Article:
Life feels very random to me. Things happen, and I can’t link them together. I can’t find cause, only reel from the effects.
You might just watch, without analysis, and then, through time, patterns may emerge which point towards meaning. When that happens, you see that nothing is truly random.
This valley, even in all its beauty, hides in a mist of eeriness. Nothing is straightforward. Nothing is simple. I wonder what I’m doing here.
Something terrifying happens: more of the randomness, and completely senseless.
I hear noise in front of the house. Jin Anjali, our new roommate, runs out with me to see a figure in a black hood rise from the earth.
“Oh, not the Countess!” shrieks Jin. “Countess Snypes! Get up!”
A figure glowing with red embers curls in a fetal position.
She rises. I hope for a moment that she’ll be OK, that I can save her.
Her eyes are two spots of light. I avert my gaze from the red glow where her heart should be.
She shakes the hand of the hooded one.
“No,” whimpers Chauncey. I look away, afraid to be a witness.
And now we have a grave in the front lawn.
“How can a vampire have a grave?” I ask Jin, who seems to know everything. “Aren’t vampires already undead?”
Jin shakes her head. “It’s not like undead means immortal.”
But that’s exactly what I thought it did mean.
Jin is our new roommate. I have no idea how that happened. Chauncey decided that he was too good to be a roommate and needed to have his name on the lease. He knows the landlord. But then, since he was no longer a roomie, he decided we needed a new one to take his place, and now we have Jin.
They fight all the time.
Right now, Jin is yelling at Chauncey because he’s a bookworm. He overlooks her insults. She’s a witch, and he told me that she is the coolest person in the valley.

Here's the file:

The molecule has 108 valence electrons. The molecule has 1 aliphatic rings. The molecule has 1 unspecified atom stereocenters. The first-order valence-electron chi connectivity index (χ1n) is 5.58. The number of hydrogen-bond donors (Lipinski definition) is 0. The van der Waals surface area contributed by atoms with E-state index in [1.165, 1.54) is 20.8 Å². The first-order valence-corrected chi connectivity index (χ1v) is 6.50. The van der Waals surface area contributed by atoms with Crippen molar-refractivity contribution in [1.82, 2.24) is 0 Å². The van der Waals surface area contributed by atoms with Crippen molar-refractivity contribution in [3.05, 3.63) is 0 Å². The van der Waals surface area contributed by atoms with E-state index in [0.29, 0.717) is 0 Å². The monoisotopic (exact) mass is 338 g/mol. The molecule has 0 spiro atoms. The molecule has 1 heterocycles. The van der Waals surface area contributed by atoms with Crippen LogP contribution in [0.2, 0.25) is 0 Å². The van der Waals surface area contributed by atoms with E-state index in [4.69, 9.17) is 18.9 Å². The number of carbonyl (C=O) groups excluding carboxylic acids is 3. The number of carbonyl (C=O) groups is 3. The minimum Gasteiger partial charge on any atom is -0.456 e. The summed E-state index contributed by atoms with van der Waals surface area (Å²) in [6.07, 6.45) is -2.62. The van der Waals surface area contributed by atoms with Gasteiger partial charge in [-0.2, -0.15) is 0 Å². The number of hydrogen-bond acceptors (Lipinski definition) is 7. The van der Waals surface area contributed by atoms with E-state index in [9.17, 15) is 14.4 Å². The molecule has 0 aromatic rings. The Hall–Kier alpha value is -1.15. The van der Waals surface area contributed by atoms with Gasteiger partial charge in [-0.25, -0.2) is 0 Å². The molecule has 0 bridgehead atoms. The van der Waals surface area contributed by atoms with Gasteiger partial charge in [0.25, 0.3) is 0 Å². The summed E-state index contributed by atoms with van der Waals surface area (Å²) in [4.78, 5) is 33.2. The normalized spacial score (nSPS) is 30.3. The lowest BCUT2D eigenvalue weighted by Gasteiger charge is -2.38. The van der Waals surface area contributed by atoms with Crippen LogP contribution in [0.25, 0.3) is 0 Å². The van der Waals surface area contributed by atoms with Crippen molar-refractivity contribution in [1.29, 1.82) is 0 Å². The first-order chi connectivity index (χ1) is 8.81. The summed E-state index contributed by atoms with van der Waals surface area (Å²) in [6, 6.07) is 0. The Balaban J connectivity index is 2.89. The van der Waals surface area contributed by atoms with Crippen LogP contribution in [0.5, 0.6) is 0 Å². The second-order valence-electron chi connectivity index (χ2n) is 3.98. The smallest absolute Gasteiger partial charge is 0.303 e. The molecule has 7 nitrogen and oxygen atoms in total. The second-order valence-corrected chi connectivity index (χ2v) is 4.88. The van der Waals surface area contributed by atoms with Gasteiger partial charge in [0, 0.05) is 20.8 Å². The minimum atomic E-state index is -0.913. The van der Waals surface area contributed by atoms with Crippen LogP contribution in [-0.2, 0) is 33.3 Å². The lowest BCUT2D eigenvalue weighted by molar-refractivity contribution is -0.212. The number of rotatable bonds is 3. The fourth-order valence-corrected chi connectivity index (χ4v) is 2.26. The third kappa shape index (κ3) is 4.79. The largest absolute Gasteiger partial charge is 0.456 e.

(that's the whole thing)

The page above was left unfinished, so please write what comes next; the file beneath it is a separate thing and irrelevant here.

That still doesn’t give her the right to be rude.
We attend a costume party at Rainflower’s house.
I go all out and wear a dress, a choker, and face paint. It’s Spooky Day, and I want to look magical.
“That green stuff on your face looks like a bunch of ants marched through pea soup and then walked all over you while you were sleeping in a crypt,” Jin says.
“I think she looks nice,” says Chauncey.
Snow falls. More randomness continues. My garden lies dormant. I can’t imagine spending the winter cooped up inside with Jin and Chauncey.
I’m heading to university, even if my skills aren’t that high and I’ve got hardly any money.
Take the aptitude test. See if you earn a scholarship.
I take the aptitude test, giving it my best shot.
To my surprise, I earn a partial scholarship and enter with distinctions in the fine arts major.
I’m going to college.
I’ve wanted this for so long.
I tell Chauncey to look after the place, pack up my few belongings, and head out to catch the van to the airport.
Through the rear window, I look back at my little house, at the edge of town. Jin and Chauncey are out in front, waving goodbye.
I watch my home and all the confusion around it grow smaller and smaller. Life still feels really random.
Hang in there, dearheart. You have all of life ahead of you, plenty of time for the world and those in it to begin to make sense.